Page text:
02 June 2021

[sc]airquotes (vii)—The Challenge and Pretense of Conceptual Art

"It was Bertrand Russell who declared that the great discovery of the twentieth century was the technique of the suspended judgement. A.N. Whitehead, on the other hand, explained how the great discovery of the nineteenth century was the discovery of the technique of discovery. Namely, the technique of starting with the thing to be discovered and working back, step by step, as on an assembly line, to the point at which it is necessary to start in order to reach the desired object. In the arts this meant starting with the effect and then inventing a poem, painting, or building that would have just that effect and no other." (62)

Marshall McLuhan
Understanding Media (1964)
MIT Press edition (1994)

"If you have the right models...you can predict with great precision how the ice cube will melt—this is a specific engineering problem devoid of complexity... However, from the pool of water you can build infinite possible ice cubes, if there was in fact an ice cube there at all. The first direction, from the ice cube to the puddle, is called the forward process. The second direction, the backward process, is much, much more complicated. The forward process is generally used in physics and engineering; the backward process in nonrepeatable, nonexperimental historical approaches.

"In a way, the limitations that prevent us from unfrying an egg also prevent us from reverse engineering history."

N.N. Taleb
The Black Swan (orig. 2007)
2nd Ed. (2010)

Incidentally, Taleb also takes aim at Russell and the suspension of judgment:

"We cannot teach people to withhold judgment; judgments are embedded in the way we view objects. ... It is not possible without great, paralyzing effort to strip these small values we attach to matters. Likewise, it is not possible to hold a situation in one's head without some element of bias. ...

"Philosophers since Aristotle have taught us that we are deep-thinking animals, and that we can learn by reasoning. It took a while to discover that we do effectively think, but that we more readily narrate backward in order to give ourselves the illusion of understanding, and give a cover to our past actions. The minute we forgot about this point, the "Enlightenment" came to drill it into our heads for a second time. (Taleb, 202)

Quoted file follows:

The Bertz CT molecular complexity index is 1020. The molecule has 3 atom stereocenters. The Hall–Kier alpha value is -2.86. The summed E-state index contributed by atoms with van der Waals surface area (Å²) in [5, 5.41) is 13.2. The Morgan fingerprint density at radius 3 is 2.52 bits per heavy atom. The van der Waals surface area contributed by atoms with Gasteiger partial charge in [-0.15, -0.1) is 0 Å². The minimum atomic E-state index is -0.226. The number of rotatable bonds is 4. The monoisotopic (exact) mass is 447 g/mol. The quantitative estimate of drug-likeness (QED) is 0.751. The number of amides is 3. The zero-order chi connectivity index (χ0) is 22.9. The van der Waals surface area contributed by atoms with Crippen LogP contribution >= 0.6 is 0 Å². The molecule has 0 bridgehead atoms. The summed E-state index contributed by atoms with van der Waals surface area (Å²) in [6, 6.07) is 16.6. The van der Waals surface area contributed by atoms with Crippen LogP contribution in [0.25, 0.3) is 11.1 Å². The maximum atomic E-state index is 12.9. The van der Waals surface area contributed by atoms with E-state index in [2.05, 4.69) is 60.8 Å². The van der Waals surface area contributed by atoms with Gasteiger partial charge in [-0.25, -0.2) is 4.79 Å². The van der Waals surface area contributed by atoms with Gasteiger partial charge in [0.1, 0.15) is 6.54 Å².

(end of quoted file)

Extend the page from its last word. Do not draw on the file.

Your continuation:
Time for another Enlightenment, I guess. Or maybe the Plague will suffice.

"The lesson for the small [matters] is: be human! Accept that being human involves some amount of epistemic arrogance in running your affairs."
So, re: the peculiar arrogance of believing that any work of art can have just that effect and no other on all of the people who might encounter it...is this a small matter?
"Do not try to always withhold judgment—opinions are the stuff of life. Do not try to avoid predicting—yes, after all this diatribe about prediction I am not urging you to stop being a fool. Just be a fool in the right places." (Taleb, 203)
Is artmaking the right place to be a fool? In most ways, yes, emphatically, it is perhaps the best such place. But is this also true re: prediction about the audience? How about re: epistemic arrogance about the audience? If so, what hellish effect or concept does that betoken?
"Know how to rank beliefs not according to their plausibility but by the harm they may cause."

Artworks which themselves do harm to the audience are rare and exceptional. Many of these are indeed "conceptual" works in the sense used here, but that is beside the point. What's the harm in a little old fashioned bohemian pretense? In isolation from all the rest of it, nothing at all. But we are the opposite of isolated these days, and so I do wonder about the system-level impact of all this free-floating dissimulation. I wonder if each of our little white lies about ourselves and our art, and most especially about its effect on audiences, if all of this is not precisely the kind of signal distortion which ultimately ramifies into toxic identity politicking and alt-right conspiracy mongering; into a Global Village not in the reductionist sloganeering sense but in the pejorative, racialist sense of "village" that a 19th Century British anthropologist might have uttered with a hiss. Take credit for enough that is not real and eventually you will have theorists of the Cultural Marxist conspiracy giving you credit for all manner of unreal things beyond your wildest dreams. i.e. Be careful what you wish for. Perhaps the frustrations of the actual Marxists could teach us artists something about the folly of starting with the effect.

A more fitting credo:

"What an artwork represents is quite insignificant. What the artist believes it represents is also insignificant. The effect the artist wanted to achieve is itself without interest. What the observer believes he sees in the artwork is in itself insignificant. The only thing that means something is the objective and real effect the art has exercised on the observer. That is the artistic reality."
(Asger Jorn, quoted in Kurczynski, The Art and Politics of Asger Jorn, 201). 

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